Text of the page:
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Barn Burning

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Essay title: Barn Burning

Every person reaches a point in their lives when they must define themselves in relation to their parents. We all come through this experience differently, depending on our parents and the situation that we are in. For some people the experience comes very early in their lives, and can be a significant life changing experience. In William Faulkner’s “Barn Burning” Colonel Sartoris Snopes must decide either to stand with his father and compromise his integrity, or embrace honesty and morality and condemn his family. This is a difficult decision to make, especially for a ten year old boy that has nothing outside of what his father provides. Sarty’s decision to ultimately betray his father is dependent on his observation of Abner’s character and the conflict he feels concerning Abner.

“Barn Burning” opens with a trial in a small Southern town. We see a small, wiry boy sitting on a barrel. The first thing we know of his thoughts shows the conflict he feels. After first identifying Mr. Harris as his father’s enemy, he corrects himself fiercely; thinking, “our enemy…ourn! mine and hisn both! He’s my Father!”(84). The dual instincts of loyalty and integrity are what plague Sarty throughout the story. Early on we see in Sarty’s actions his desire to defend his family, for example; when he is leaving the first courthouse with his family he fights the first person who calls him a barn burner. The narrator lets us know that Sarty is in a blind fury and unable to see or feel the person he is fighting. The passion that he feels is likely fueled by his inability to stand whole hearted with his father. When the family stops to camp for the night, Abner hits Sarty and then explains his view: that the people in the towns they leave only want to get at Abner because they knew he had them beat. We learn that twenty years later Sarty finally finds the words he wanted to tell his father that night, “If I had said they wanted only truth, justice, he would have hit me again.” (87). As a boy, however, he doesn’t know how to explain the conflict he is feeling and can only take in what is happening around him.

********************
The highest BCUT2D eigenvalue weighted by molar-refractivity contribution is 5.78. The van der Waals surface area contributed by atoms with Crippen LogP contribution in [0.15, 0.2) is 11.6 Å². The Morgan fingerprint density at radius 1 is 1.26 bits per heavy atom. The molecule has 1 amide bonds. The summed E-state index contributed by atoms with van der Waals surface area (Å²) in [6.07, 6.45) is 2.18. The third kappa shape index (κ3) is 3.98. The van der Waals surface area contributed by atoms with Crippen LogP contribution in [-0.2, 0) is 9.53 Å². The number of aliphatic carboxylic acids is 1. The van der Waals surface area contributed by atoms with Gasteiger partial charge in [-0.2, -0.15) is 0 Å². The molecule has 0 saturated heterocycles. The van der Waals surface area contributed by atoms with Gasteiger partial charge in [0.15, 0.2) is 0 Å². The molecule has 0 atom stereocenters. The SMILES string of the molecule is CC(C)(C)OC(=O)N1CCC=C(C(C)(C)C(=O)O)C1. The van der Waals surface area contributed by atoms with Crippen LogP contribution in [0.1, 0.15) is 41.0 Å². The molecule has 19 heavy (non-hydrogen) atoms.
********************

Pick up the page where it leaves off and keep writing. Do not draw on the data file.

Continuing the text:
Sarty has spent the beginning of the trial listening to the proceedings and waiting for Abner to defend himself. When Sarty is called as a witness, he knows from his father’s posture that he, Sarty, will have to lie to defend the family. The fact that Sarty knows this without even seeing Abner’s face shows just how much time Sarty has spent observing his father’s body language and actions. This is reasonable, and even expected behavior from a child who lives with a parent who is as prone to anger and retaliation as Abner. We see how desperate Sarty is about his father’s willingness for revenge when they are moving to the De Spain’s estate and he thinks to himself, “Forever […]. Maybe he’s done satisfied now, now that he has…” (86). But Sarty is unable to admit the truth even to himself, probably because his loyalty to, and dependence on Abner. Even so early in the story Sarty feels that his father is doing wrong, but through all his observation cannot condemn the man. Sarty admires the qualities of independence, courage and conviction in his father but doesn’t recognize that these qualities, along with the righteous indignation that Abner constantly keeps at the ready, are exactly what cause them to be ostracized from every society the family attaches itself to.

When Sarty goes to the De Spain house with Abner and sees how large and grandiose it is, he thinks for the first time that there might be people beyond the reach of his father’s anger:

“They are safe from him. People whose lives are a part of this peace and dignity are beyond his touch, he no more to them than a buzzing wasp: capable of stinging for a little moment but that’s all; […]” (88).

At this revelation that there were people who could live in such luxury and splendor Sarty forgets the terror and despair he associates with his father and hopes that there is redemption possible for Abner. This thinking shows the depth of love Sarty has for Abner, despite everything Abner has done. The narrator shows us that although Sarty sees some of the reality of the situation when he sees Abner’s silhouette against the house; stiff, depthless and undeviating, even when there are horse droppings in his stride; Sarty is still unable to pass judgment on his father. Sarty’s acceptance of his father’s shortcomings is just more fuel for the conflict that will dramatically change the emotional and familial landscape that Sarty is used to. Sarty observes the entire conflict with the rug, and it is after this that Sarty begins to observe how much his father’s injured foot speaks for his character. Sarty notices how the foot is so stiff and

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